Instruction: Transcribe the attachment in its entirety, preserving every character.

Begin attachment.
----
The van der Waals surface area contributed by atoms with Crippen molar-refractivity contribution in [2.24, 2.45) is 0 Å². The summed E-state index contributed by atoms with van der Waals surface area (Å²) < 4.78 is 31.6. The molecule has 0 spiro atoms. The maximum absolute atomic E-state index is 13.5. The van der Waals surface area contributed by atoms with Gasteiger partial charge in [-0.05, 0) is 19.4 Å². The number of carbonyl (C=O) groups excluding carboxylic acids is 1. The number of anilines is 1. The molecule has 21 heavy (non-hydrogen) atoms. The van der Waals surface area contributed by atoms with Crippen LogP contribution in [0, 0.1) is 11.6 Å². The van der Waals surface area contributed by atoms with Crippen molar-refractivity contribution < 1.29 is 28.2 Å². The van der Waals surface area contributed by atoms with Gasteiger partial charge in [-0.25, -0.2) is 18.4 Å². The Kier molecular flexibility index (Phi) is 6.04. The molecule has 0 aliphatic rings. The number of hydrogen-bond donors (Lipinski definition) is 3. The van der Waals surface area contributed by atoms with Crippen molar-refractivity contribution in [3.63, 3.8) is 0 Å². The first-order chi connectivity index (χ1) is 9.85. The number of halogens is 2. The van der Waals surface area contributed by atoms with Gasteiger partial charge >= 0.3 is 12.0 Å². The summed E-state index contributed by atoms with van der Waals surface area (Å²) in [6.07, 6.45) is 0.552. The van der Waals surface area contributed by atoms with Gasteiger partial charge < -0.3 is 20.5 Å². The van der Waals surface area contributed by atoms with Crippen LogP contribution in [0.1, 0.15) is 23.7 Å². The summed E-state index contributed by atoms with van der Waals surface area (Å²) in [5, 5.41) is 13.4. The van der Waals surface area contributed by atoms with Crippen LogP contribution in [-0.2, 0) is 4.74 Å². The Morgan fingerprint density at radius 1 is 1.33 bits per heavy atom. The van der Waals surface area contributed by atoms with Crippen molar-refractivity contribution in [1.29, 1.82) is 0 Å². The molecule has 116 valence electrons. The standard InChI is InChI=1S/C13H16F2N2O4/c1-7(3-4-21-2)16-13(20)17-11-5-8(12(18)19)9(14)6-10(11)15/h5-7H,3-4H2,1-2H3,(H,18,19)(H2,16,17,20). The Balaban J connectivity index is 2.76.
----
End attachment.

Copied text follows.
The van der Waals surface area contributed by atoms with Crippen molar-refractivity contribution in [2.24, 2.45) is 0 Å². The summed E-state index contributed by atoms with van der Waals surface area (Å²) < 4.78 is 31.6. The molecule has 0 spiro atoms. The maximum absolute atomic E-state index is 13.5. The van der Waals surface area contributed by atoms with Gasteiger partial charge in [-0.05, 0) is 19.4 Å². The number of carbonyl (C=O) groups excluding carboxylic acids is 1. The number of anilines is 1. The molecule has 21 heavy (non-hydrogen) atoms. The van der Waals surface area contributed by atoms with Crippen LogP contribution in [0, 0.1) is 11.6 Å². The van der Waals surface area contributed by atoms with Crippen molar-refractivity contribution < 1.29 is 28.2 Å². The van der Waals surface area contributed by atoms with Gasteiger partial charge in [-0.25, -0.2) is 18.4 Å². The Kier molecular flexibility index (Phi) is 6.04. The molecule has 0 aliphatic rings. The number of hydrogen-bond donors (Lipinski definition) is 3. The van der Waals surface area contributed by atoms with Crippen molar-refractivity contribution in [3.63, 3.8) is 0 Å². The first-order chi connectivity index (χ1) is 9.85. The number of halogens is 2. The van der Waals surface area contributed by atoms with Gasteiger partial charge >= 0.3 is 12.0 Å². The summed E-state index contributed by atoms with van der Waals surface area (Å²) in [6.07, 6.45) is 0.552. The van der Waals surface area contributed by atoms with Gasteiger partial charge < -0.3 is 20.5 Å². The van der Waals surface area contributed by atoms with Crippen LogP contribution in [0.1, 0.15) is 23.7 Å². The summed E-state index contributed by atoms with van der Waals surface area (Å²) in [5, 5.41) is 13.4. The van der Waals surface area contributed by atoms with Crippen LogP contribution in [-0.2, 0) is 4.74 Å². The Morgan fingerprint density at radius 1 is 1.33 bits per heavy atom. The van der Waals surface area contributed by atoms with Crippen molar-refractivity contribution in [1.29, 1.82) is 0 Å². The molecule has 116 valence electrons. The standard InChI is InChI=1S/C13H16F2N2O4/c1-7(3-4-21-2)16-13(20)17-11-5-8(12(18)19)9(14)6-10(11)15/h5-7H,3-4H2,1-2H3,(H,18,19)(H2,16,17,20). The Balaban J connectivity index is 2.76.